• a provision that allows either party to cancel the agreement by written notification;
  • a procedure for periodic review and renewal within a time frame for the practitioner.

Additional questions that may need to be addressed could include:

  • Is a certain length of practice experience, board certification (such as from the Board of Pharmaceutical Specialties), or advanced practice designation required for a CPA?
  • Are CPAs permitted with physicians only or are agreements with non-physician practitioners also permitted?
  • Is the agreement allowed between one pharmacist and one practitioner or are agreements between groups of pharmacists and/or groups of practitioners permitted?
  • Is a CPA limited to specific medications or classes of medications vs a wide range of medications?
  • Is the pharmacist allowed to prescribe controlled substances, if they have a DEA registration, under the CPA?
  • Is a specific protocol required or is prescribing allowed based on the pharmacist’s clinical judgement?
  • Is patient consent required before a medication is prescribed by a pharmacist?
  • Is the collaborating practitioner required to review and/or sign each patient visit?

Site Requirements and Practice Development

Before initiating a CPA, some basic questions should be answered. First, determine the purpose and assess the need for a CPA within your clinical setting. How would a CPA improve patient care? This may involve initiating a CPA that is not in your “ideal” area of practice but getting established where there is a defined patient care need and then expanding later as a viable starting point. Start by developing relationships with providers to determine how a CPA may alleviate issues or enhance patient care at your site. Try to cultivate a relationship with a “champion” provider who will help market the practice to other providers. Once the CPA is approved, patient referrals will be needed, so these relationships can be useful.

Another site concern involves credentialing. Many sites require all providers to undergo credentialing before they can see patients. This can involve a review of several areas including licensure, insurance credentialing, and malpractice insurance. This process should be confirmed with the medical director as the CPA is developed.

If you’re unsure how to prepare the CPA, find someone to mentor you in writing the document. Is there someone at the site already practicing under a CPA, even if not in psychiatry? Is there someone at a nearby site? If not, contacting the state BOP or a local school of pharmacy could be helpful. Ask for sample or template CPAs to help you develop your own.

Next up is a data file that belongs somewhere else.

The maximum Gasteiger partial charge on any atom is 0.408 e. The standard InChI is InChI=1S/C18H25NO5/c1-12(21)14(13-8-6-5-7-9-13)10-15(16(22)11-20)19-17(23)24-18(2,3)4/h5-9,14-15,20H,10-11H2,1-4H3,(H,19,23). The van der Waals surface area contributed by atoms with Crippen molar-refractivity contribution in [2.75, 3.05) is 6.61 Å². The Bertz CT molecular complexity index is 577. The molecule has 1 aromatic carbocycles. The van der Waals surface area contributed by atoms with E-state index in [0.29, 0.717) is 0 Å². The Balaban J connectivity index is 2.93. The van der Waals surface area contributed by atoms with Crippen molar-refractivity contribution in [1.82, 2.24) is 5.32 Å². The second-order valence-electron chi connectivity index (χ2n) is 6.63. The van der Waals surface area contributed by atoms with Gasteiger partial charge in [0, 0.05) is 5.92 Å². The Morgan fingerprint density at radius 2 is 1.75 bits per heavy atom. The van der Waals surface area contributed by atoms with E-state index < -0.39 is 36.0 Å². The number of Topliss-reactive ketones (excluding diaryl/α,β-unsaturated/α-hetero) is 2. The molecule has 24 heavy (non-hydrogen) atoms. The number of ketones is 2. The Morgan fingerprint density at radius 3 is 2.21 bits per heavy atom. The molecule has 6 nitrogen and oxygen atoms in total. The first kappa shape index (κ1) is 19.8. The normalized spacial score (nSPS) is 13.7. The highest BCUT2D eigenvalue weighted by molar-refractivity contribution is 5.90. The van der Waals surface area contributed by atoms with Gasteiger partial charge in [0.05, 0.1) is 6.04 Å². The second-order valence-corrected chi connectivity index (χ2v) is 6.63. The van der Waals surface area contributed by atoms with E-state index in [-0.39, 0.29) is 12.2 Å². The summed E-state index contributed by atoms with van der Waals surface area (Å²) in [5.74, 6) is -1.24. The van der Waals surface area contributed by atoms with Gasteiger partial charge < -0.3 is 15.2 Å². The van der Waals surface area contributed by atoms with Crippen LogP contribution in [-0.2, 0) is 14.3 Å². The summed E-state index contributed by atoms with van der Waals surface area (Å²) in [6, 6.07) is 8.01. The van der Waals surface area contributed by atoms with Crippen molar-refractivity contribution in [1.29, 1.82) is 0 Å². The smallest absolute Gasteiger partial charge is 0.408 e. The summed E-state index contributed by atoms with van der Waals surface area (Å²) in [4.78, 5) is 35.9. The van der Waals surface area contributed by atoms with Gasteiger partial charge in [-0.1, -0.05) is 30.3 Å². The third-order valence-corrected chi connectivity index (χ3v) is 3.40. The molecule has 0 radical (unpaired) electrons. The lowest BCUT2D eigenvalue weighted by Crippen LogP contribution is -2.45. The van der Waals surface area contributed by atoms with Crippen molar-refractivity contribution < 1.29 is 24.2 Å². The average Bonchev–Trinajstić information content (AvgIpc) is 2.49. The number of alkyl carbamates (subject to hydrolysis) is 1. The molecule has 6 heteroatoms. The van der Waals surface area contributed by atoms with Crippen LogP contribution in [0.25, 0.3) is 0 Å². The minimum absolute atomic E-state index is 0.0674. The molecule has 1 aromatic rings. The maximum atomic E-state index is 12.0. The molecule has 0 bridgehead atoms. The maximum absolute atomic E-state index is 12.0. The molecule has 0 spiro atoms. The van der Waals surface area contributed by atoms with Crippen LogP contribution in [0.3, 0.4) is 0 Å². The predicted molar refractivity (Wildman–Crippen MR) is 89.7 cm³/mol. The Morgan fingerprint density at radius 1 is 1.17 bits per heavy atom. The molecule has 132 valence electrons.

As the CPA practice is initiated, be patient. Referrals may be slow coming in, or there may be a flurry initially and then it may taper off. Use any time to continue developing provider relationships to increase referrals. Speak to other mental health providers, such as therapists, to inquire about patients who might need medication assistance. As the practice develops, be aware of changes within the clinical site. Changes in providers and/or leadership can bring new challenges to the practice. Make sure to develop relationships with new providers, and certainly with new leadership.


Developing a CPA can be a method of increasing pharmacist collaboration with practitioners and improving efficiency in providing patient care services. This information will help you get started in developing a CPA that is appropriate for your practice.


  1. National Association of Boards of Pharmacy. 2015 Report of the Task Force on Pharmacist Prescriptive Authority. Available at: Accessed 6/22/23.
  2. Sachdev G, Kliethermes MA, Vernon V, Leal S, Crabtree G. Current status of prescriptive authority by pharmacists in the United States. J Am Coll Clin Pharm. 2020;3(4):807- 817. DOI: 10.1002/jac5.1245.
  3. Centers for Disease Control and Prevention. Advancing team-based care through collaborative practice agreements: A resource and implementation guide for adding pharmacists to the care team. Atlanta, GA. Centers for Disease Control and Prevention, U.S. Department of Health and Human Services; 2017.
  4. American Association of Psychiatric Pharmacists. (2021). Start a New Practice. Retrieved from
  5. American Association of Psychiatric Pharmacists. (2021). Practice Settings. Retrieved from
  6. National Alliance of State Pharmacy Associations. Collaborative Practice Agreements: Resources and More.  (June 8, 2017).  Retrieved from: